Racial prejudice against the Japanese had been building for years, we learn: a 1922 law barred Japanese immigrants from becoming citizens. A follow-up law in 1924 banned all future Japanese immigrants.
When war broke out, the hatred for the Japanese exploded, and nearly all ethnic Japanese living in Washington, Oregon, California and southern Arizona were ordered to report for detention. (An "outcry" by angry Arizona residents led to an expansion of the demarcation line within the state.)
Most of the camps and "assembly centers," hastily organized, were unfit for human habitation.
Mae, now known as Mae Yanagi Ferral, told Kitagaki in 2007, that her family spent the first several months living in a horse stall, at Tanforan Racetrack, grandly renamed Tanforan Assembly Center for the occasion. From those animal quarters, the Yanagis were transferred to Topaz, an unfinished internment camp in the hot and isolated desert town of Delta, Utah.
The dust was "everywhere," Mae remembered. "Maybe four or five inches. You could not get away from it."
As a kid, Mae said, she was "too young to understand what was going on." But another child detainee, Mamoru Takeuchi, just 5 on Dec. 7, 1941, remembers the times as "very traumatic."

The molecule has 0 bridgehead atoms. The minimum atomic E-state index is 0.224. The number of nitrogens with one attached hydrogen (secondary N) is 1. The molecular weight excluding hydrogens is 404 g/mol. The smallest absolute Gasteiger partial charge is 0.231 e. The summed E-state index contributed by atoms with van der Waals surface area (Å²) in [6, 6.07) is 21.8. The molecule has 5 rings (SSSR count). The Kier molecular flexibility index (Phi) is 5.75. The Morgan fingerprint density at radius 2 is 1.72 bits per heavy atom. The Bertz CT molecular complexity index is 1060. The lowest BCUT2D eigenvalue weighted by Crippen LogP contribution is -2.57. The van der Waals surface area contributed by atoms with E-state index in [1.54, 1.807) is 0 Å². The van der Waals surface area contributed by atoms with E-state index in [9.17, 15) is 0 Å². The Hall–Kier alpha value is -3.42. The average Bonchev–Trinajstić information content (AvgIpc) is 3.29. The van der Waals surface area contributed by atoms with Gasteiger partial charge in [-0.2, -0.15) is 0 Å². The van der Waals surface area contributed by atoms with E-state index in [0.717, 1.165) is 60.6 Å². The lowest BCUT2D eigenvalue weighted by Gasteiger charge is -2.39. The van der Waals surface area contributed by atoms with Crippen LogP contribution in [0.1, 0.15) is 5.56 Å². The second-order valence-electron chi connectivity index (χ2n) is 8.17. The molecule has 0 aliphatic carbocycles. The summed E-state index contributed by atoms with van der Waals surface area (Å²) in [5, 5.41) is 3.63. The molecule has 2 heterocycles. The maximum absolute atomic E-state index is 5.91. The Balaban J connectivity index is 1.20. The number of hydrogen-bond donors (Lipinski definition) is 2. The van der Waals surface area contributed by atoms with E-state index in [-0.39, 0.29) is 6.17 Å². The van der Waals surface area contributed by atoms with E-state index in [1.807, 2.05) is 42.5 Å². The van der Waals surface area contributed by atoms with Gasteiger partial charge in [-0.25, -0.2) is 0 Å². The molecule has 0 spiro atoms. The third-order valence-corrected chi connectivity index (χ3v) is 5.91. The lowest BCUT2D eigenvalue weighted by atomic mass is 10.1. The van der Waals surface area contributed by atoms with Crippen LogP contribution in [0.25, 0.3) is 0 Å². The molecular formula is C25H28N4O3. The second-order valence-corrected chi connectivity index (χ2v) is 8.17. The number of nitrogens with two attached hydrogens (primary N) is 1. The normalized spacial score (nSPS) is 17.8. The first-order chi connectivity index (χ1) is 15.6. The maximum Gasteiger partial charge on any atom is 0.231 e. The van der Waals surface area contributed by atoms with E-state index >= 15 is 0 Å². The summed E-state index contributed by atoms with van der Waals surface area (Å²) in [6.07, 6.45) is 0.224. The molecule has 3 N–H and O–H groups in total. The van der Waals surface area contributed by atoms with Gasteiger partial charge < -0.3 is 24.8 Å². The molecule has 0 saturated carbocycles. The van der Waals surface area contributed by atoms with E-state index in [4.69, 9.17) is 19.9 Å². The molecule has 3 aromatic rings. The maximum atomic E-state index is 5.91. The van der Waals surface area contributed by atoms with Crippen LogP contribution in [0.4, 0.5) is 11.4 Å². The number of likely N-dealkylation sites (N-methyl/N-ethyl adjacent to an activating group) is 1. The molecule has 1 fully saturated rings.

His father was seized from their home on Pearl Harbor Day, accused of being a spy. He would not see his wife and four small children again until 1944.
On May 9, 1942, when the rest of the family was detained, Lange shot a picture of the young Takeuchi. His mother had dressed him in a child-size U.S. Army uniform, the better, perhaps, to demonstrate their loyalty to Uncle Sam. The Takeuchis were eventually reunited at a camp in Texas, but Mamoru's mother died in the barracks without ever seeing her home again.
"It was very hard on my dad," said the now 80-year-old Takeuchi, photographed in front of his home in Santa Barbara. "How do you start a new life out of nothing? ... He lost everything because of the war happening."
After the war, detainees were released with $25 apiece to restart their lives. Takeuchi's father found work as a gardener. But he remained a "lost person," his son said, never able to recover.
More than 30 years later, an investigation during the Carter administration concluded that the internment was not about national security: it was about racism. In 1988, President Ronald Reagan signed a bill that apologized for the mass imprisonment.
"Here we admit a wrong; here we reaffirm our commitment as a nation to equal justice under the law," Reagan said. His words echo through the museum rooms on a continuously playing video loop.
Each survivor was to receive $20,000. But as Reagan said, "no payment can make up for those lost years."
Mae would agree.
"My dad had started a successful nursery in Hayward 18 years before the war," Mae told Kitagaki. When the family was incarcerated, "he left his house and business in the care of a businessman. When we got back it had been sold. Somebody else was living there."
He had to start over as a low-paid gardener.
"He had the most difficult time with the relocation," she said. "For many years he was very angry. My father felt the injustice ..."
Mae is an old woman in the follow-up photo. Kitagaki has deftly posed her in a lush California landscape, thick with trees and plants, a reminder of the livelihood—and everything else—that her family lost.